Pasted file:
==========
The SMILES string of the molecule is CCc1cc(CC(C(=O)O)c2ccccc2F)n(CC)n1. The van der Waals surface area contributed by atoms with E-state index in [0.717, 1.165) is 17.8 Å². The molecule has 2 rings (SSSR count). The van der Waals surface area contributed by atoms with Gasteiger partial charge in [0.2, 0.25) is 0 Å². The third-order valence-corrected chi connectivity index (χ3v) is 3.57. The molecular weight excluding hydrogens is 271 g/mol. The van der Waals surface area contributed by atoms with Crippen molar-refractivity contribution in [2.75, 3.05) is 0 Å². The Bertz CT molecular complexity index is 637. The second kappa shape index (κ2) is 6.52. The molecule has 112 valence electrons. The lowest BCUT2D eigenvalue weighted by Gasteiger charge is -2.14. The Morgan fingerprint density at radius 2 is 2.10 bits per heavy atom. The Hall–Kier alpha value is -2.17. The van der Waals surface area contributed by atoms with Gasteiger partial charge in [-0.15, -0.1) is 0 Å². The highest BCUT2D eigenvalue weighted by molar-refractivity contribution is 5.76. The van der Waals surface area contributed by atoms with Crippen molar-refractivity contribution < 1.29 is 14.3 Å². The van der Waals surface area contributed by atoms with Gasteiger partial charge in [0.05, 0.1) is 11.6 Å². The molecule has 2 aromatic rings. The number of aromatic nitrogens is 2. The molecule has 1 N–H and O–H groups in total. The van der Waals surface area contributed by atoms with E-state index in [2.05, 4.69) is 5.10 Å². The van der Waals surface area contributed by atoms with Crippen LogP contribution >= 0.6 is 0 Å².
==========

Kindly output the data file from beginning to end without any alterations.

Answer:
The SMILES string of the molecule is CCc1cc(CC(C(=O)O)c2ccccc2F)n(CC)n1. The van der Waals surface area contributed by atoms with E-state index in [0.717, 1.165) is 17.8 Å². The molecule has 2 rings (SSSR count). The van der Waals surface area contributed by atoms with Gasteiger partial charge in [0.2, 0.25) is 0 Å². The third-order valence-corrected chi connectivity index (χ3v) is 3.57. The molecular weight excluding hydrogens is 271 g/mol. The van der Waals surface area contributed by atoms with Crippen molar-refractivity contribution in [2.75, 3.05) is 0 Å². The Bertz CT molecular complexity index is 637. The second kappa shape index (κ2) is 6.52. The molecule has 112 valence electrons. The lowest BCUT2D eigenvalue weighted by Gasteiger charge is -2.14. The Morgan fingerprint density at radius 2 is 2.10 bits per heavy atom. The Hall–Kier alpha value is -2.17. The van der Waals surface area contributed by atoms with Gasteiger partial charge in [-0.15, -0.1) is 0 Å². The highest BCUT2D eigenvalue weighted by molar-refractivity contribution is 5.76. The van der Waals surface area contributed by atoms with Crippen molar-refractivity contribution < 1.29 is 14.3 Å². The van der Waals surface area contributed by atoms with Gasteiger partial charge in [0.05, 0.1) is 11.6 Å². The molecule has 2 aromatic rings. The number of aromatic nitrogens is 2. The molecule has 1 N–H and O–H groups in total. The van der Waals surface area contributed by atoms with E-state index in [2.05, 4.69) is 5.10 Å². The van der Waals surface area contributed by atoms with Crippen LogP contribution >= 0.6 is 0 Å².